Having a therapeutic relationship can indeed feel awkward and unnatural at times. But if you are willing to lean into the discomfort, you will likely find that a strong therapeutic relationship is one that brings an immense amount of healing along with it. 

By Jessica Sapp - Psychology Student Intern from PLNU

Art Journaling - October 1st 2-4pm


I have vivid memories of my own experience of art journaling for the first time. I was in college and was in the midst of a crisis of faith and vocation. Words had lost their ability to comfort and bring about meaning. Out of desperation, I stepped outside of my comfort zone and stared at a stark white canvas with a variety of utensils at hand. With one brush stroke and awkward pencil drawing at a time, my grieving soul began to take shape on that canvas. What I began to see were things that had been hidden from my plain sight, but were bright and exposed in my subconscious. I began to see hope amidst my despair and began to hold myself with greater love and compassion.

Art journaling, like verbal journaling, is a way to record what's happening in your life. But instead of words, art journaling involves using your inner vision / imagination to reflect a thought, feeling, or emotional reaction through color, shape, or image. The act of using art allows the journaler to see in graphic form what was initially abstract or hidden. If you're naturally a visual person, this mode of journaling is especially powerful for you.

ANY ARTISTIC ABILITY WELCOME (even if you feel you have none)

What the workshop will look like:

- Guided inner reflection to help come up with an image to create

- Open time/space to create the image on paper (using a variety of mediums)

- Guided reflection on the image created

- Personal reflection and group sharing

You won't regret trying this! Twelve years later and I'm still journaling through art and encountering my deeper self.

Join me October 1st from 2-4pm - Art Journal and art supplies included in cost of $40. Email us at to sign up 

- Laurie Wevers, LMFT/ Spiritual Director

Come To Cultivate's Open HOUSe


Mi Casa Su Casa

Here at cultivate, we are pretty excited. Why, might you ask? Well because we are getting ready to open up our "home" to our friends, family and community. We have fallen in love with this space that strives to create warmth, inspiration, and wholeness- and to get the honor to share it with all of you, is so exciting for us.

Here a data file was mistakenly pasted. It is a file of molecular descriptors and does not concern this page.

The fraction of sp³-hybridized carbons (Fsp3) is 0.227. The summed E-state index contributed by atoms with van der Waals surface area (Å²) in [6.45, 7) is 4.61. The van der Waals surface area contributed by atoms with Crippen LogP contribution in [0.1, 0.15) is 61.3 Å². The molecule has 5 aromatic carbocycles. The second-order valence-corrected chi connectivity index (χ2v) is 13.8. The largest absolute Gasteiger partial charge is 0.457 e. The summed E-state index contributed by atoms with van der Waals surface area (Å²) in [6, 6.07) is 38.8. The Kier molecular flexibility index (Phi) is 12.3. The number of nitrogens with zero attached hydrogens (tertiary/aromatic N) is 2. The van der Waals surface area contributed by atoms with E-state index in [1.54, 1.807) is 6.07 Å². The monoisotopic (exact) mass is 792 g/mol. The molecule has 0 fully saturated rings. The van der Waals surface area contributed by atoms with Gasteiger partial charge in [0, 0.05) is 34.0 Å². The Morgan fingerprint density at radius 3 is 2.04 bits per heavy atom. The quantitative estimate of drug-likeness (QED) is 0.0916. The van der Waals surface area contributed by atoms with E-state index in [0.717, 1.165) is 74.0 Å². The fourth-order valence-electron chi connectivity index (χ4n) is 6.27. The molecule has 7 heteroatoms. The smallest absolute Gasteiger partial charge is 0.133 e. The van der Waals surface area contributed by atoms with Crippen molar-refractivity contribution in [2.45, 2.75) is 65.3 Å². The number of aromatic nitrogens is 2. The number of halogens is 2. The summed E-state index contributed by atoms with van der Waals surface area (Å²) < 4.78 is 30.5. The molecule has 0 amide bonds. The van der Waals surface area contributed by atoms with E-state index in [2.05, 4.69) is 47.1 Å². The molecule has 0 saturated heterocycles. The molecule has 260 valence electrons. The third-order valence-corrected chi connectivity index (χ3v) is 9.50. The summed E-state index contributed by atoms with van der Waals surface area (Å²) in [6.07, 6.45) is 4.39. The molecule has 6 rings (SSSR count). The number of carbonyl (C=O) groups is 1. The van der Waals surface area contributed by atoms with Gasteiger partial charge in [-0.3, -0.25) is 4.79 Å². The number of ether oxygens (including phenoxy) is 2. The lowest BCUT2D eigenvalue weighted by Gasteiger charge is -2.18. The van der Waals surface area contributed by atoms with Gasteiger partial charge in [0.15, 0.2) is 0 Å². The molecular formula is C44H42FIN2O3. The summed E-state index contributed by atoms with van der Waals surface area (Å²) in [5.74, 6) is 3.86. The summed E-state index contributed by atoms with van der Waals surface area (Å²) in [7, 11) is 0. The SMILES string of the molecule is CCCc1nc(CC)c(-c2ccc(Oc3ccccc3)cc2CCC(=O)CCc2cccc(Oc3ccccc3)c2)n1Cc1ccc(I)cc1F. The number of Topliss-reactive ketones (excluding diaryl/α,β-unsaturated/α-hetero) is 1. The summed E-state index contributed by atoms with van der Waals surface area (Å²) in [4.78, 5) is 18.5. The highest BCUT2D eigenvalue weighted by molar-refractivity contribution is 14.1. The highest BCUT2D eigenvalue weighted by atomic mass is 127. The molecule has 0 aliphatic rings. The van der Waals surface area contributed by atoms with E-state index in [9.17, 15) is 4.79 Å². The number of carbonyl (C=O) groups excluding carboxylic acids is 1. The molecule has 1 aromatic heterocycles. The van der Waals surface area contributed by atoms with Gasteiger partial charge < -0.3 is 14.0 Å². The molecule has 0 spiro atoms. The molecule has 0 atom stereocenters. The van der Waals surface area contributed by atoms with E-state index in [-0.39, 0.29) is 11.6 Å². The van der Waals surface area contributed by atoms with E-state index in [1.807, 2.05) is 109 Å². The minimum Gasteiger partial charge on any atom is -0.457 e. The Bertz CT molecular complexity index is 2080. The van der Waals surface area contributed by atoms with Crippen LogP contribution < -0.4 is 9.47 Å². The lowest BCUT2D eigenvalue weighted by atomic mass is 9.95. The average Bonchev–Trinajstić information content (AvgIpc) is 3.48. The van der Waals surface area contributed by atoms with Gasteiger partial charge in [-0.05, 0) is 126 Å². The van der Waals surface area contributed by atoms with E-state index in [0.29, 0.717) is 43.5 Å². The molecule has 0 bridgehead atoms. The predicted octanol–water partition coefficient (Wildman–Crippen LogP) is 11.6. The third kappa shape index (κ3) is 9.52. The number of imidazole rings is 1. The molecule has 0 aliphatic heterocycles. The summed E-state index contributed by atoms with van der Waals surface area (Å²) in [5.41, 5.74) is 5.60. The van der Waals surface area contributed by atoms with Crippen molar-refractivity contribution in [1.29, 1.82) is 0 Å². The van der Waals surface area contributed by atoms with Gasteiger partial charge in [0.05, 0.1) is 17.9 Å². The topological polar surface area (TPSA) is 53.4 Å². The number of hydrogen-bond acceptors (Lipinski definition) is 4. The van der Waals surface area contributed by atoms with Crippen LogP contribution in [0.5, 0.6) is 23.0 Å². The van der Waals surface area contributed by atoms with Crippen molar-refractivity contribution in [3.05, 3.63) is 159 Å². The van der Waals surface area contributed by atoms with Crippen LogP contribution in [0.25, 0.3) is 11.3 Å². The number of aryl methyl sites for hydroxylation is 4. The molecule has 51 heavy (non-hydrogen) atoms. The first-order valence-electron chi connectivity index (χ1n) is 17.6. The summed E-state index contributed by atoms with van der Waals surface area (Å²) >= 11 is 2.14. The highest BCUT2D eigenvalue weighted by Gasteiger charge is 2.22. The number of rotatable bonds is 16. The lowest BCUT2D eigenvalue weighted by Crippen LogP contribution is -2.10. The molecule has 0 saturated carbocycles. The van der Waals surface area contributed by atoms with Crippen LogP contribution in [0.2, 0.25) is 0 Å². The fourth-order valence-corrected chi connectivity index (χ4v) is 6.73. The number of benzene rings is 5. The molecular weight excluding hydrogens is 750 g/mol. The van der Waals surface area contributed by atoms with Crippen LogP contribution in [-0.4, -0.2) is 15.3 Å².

Here's what we are excited to experience with you at Cultivate's open house:

- We can't wait for you to meet our team of therapists. We work with some really incredible therapists with a wide range of specialties. And not only that, but with therapists who are committed to being healthy themselves. Look for us all in our Cultivate shirts on the day of the open house, to know who is on the team at cultivate.

- Our space was designed with the intention of being enjoyed and experienced. When we dreamed up the space, we had some big goals for it. We worked with an incredible designer who knew our dream of having a warm and inspiring space, and he helped us create an environment we believe can be healing before you even start your session. We are so looking forward to sharing this space with you!

- Something we value in our lives is not only doing life with others, but sitting down for a meal with others. We believe there is something to this practice that brings out unity, generosity and just a sense of safe community. And so while, unfortunately, we won't get to sit down to a full meal together, we are excited to sit with you over donuts and coffee and share life for a moment.

We look forward to gathering with you on the 20th to show you around our "home."


Bethany, Lindsay, Ingvild, Hannah, Laurie, Sally, Kelly, Ellie & Heather

Open House at Cultivate:
August 20, 2017, 4-8pm
4406 Park Blvd. San Diego 92116

Hey there, I'm Laurie. I'm 33 years old and I'm single. Why does this sound like I'm at an AA meeting?? I think it's because as single people, we hear from many different sources (faith communities, media, culture) that there is something wrong with us. I don't think these sources mean to imply there is something wrong with us, but it feels implied in a variety of ways.

I used to hold so strongly to the belief that I would only find happiness and fulfillment once I found a husband. When that didn't happen for me over time, I realized I needed to find a new way to find personal happiness, contentment, and fulfillment. If I'm honest, I wish I could tell you this process was easy and painless. It was not. It was easier to fill my loneliness and lack of worthiness with men...even men I didn't even like dating; because having someone was better than having no one.